I dream, like many, of returning to Sabi Sand Singita Ebony Lodge, which is situated on 18,000 hectares bordered by the Sabi and Sand rivers in northeastern South Africa. I remember from my last visit that it’s 12 thatched villas are an Olympian feat of vertical support poles growing out of precipitously steep undergrowth, ingeniously evolving, as if organically, around massive living trees. On to these vertical supports are joined a series of horizontal boardwalk platforms with lots of connecting stairs and shade or ceiling is supplied by some upper wood blocks and, overall, an open-sided and open-ended thatched cathedral ceiling. I look out at the view and say “wow” for the first of countless times.
I am in Villa 10, a soaring L-shaped room, rising via rush-lined cathedral ceiling to big cross beams. Straight ahead, past a two-way log-burning stove with a ceiling-high chimney, you look down two black steps and through all-glass walls up to three metres high to part of the private deck – big enough for two khaki-covered loungers, to descending undergrowth, shallows and a river trickle
A water buffalo grazes the other side. A wooden cabinet holds a mini-bar, Nespresso machine, tea kettle and Villeroy & Boch china, a whole lemon with sharp Victorinox knife on a black slate and two miniatures each of assorted spirits. Hardbacks here range from David Balducci to Shakespeare’s King Henry IV. All windows have khaki canvas rolled-up blinds and another big blind could separate bedroom from the bathroom of the main area. I have a grey exterior, ball-foot freestanding tub with handheld shower; there is a glass-walled shower to the right and outside, bordered by a jigsaw-wall of big stones, an outdoor shower.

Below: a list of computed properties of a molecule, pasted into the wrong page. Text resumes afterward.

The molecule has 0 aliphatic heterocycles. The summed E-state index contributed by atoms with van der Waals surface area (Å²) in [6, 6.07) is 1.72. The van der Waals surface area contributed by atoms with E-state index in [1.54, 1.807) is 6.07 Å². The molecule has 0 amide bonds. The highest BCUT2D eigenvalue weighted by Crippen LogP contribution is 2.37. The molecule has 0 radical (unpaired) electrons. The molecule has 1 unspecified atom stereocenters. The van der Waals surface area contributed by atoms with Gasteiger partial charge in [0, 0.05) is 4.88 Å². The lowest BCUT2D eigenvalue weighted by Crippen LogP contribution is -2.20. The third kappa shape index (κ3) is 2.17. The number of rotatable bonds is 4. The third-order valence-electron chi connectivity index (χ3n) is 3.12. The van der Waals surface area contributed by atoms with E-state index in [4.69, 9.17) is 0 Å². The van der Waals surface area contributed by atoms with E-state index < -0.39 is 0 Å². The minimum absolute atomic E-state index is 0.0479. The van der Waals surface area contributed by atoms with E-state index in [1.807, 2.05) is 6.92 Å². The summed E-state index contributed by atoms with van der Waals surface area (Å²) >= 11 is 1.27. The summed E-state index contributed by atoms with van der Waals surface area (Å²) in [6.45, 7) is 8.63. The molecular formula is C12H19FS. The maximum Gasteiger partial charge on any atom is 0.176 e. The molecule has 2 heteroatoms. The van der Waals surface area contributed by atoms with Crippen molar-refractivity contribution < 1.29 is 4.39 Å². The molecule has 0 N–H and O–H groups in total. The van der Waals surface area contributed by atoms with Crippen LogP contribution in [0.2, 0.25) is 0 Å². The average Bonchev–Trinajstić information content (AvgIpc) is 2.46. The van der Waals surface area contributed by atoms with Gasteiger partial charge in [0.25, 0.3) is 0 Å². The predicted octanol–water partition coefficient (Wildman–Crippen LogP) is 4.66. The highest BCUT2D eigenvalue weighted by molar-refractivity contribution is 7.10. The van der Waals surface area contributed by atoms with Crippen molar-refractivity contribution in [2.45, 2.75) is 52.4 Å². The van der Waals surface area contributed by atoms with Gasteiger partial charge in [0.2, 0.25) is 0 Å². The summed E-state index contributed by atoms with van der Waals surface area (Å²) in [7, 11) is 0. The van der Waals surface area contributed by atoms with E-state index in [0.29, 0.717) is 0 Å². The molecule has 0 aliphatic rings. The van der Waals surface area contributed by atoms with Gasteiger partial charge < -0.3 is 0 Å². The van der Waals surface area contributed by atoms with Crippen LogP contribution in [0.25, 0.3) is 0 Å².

My guide drives one of the lodge’s 19 Land Rovers for the regular three-hour sunset excursion – we see a whole family of lion, plus giraffe, water-buffalo and a range of antelope. Just before the sun goes down, he sets up a full bar on the back of the vehicle. Back at the lodge, some are already congregating around the central bar. The canvas-and-leather dinner menu offers four starters and five mains. After a garden patch salad, I choose slow roast pork belly with sweet potato.
Back home, the mosquito nets were down. As the sun rose I had an invigorating swim. At breakfast, from my khaki-covered armchair, I look to the Sand River, a slight breeze rustles. This is indeed Out Of Africa. During the seven-minute rugged bush track to the airstrip, a leopard snoozes up against a post of the thatched-hut Singita ‘terminal’. As the eight-seat Pilatus PC12 takes off I savour a really juicy smoked salmon and guacamole bagel, in a brown paper carrier, of course.